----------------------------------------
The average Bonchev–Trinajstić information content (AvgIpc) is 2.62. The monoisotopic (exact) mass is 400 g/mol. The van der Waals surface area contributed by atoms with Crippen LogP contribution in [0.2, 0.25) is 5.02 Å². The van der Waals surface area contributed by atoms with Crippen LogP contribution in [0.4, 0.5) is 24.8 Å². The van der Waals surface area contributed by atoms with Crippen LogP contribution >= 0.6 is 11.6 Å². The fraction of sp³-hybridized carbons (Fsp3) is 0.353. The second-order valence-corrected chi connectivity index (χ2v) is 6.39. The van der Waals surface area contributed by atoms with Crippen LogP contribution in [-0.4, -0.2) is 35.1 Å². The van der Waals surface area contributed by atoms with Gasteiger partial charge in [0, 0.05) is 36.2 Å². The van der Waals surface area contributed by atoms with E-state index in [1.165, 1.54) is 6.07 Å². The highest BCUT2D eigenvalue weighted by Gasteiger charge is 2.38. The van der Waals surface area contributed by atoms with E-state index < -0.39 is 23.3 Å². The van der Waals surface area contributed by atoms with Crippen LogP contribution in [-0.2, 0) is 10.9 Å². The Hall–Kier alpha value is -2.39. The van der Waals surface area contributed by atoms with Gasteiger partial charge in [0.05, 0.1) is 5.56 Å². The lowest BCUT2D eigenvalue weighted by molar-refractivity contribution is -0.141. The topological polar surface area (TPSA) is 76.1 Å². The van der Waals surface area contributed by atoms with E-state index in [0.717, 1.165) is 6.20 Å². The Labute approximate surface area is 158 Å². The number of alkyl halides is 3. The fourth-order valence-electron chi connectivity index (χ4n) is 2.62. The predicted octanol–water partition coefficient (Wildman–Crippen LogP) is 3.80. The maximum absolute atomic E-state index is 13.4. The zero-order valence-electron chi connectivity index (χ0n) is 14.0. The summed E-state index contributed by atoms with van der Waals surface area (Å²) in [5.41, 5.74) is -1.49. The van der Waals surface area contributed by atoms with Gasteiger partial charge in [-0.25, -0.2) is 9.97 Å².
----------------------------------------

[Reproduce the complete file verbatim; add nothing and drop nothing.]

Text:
The average Bonchev–Trinajstić information content (AvgIpc) is 2.62. The monoisotopic (exact) mass is 400 g/mol. The van der Waals surface area contributed by atoms with Crippen LogP contribution in [0.2, 0.25) is 5.02 Å². The van der Waals surface area contributed by atoms with Crippen LogP contribution in [0.4, 0.5) is 24.8 Å². The van der Waals surface area contributed by atoms with Crippen LogP contribution >= 0.6 is 11.6 Å². The fraction of sp³-hybridized carbons (Fsp3) is 0.353. The second-order valence-corrected chi connectivity index (χ2v) is 6.39. The van der Waals surface area contributed by atoms with Crippen LogP contribution in [-0.4, -0.2) is 35.1 Å². The van der Waals surface area contributed by atoms with Gasteiger partial charge in [0, 0.05) is 36.2 Å². The van der Waals surface area contributed by atoms with E-state index in [1.165, 1.54) is 6.07 Å². The highest BCUT2D eigenvalue weighted by Gasteiger charge is 2.38. The van der Waals surface area contributed by atoms with E-state index < -0.39 is 23.3 Å². The van der Waals surface area contributed by atoms with Crippen LogP contribution in [-0.2, 0) is 10.9 Å². The Hall–Kier alpha value is -2.39. The van der Waals surface area contributed by atoms with Gasteiger partial charge in [0.05, 0.1) is 5.56 Å². The lowest BCUT2D eigenvalue weighted by molar-refractivity contribution is -0.141. The topological polar surface area (TPSA) is 76.1 Å². The van der Waals surface area contributed by atoms with E-state index in [0.717, 1.165) is 6.20 Å². The Labute approximate surface area is 158 Å². The number of alkyl halides is 3. The fourth-order valence-electron chi connectivity index (χ4n) is 2.62. The predicted octanol–water partition coefficient (Wildman–Crippen LogP) is 3.80. The maximum absolute atomic E-state index is 13.4. The zero-order valence-electron chi connectivity index (χ0n) is 14.0. The summed E-state index contributed by atoms with van der Waals surface area (Å²) in [5.41, 5.74) is -1.49. The van der Waals surface area contributed by atoms with Gasteiger partial charge in [-0.25, -0.2) is 9.97 Å².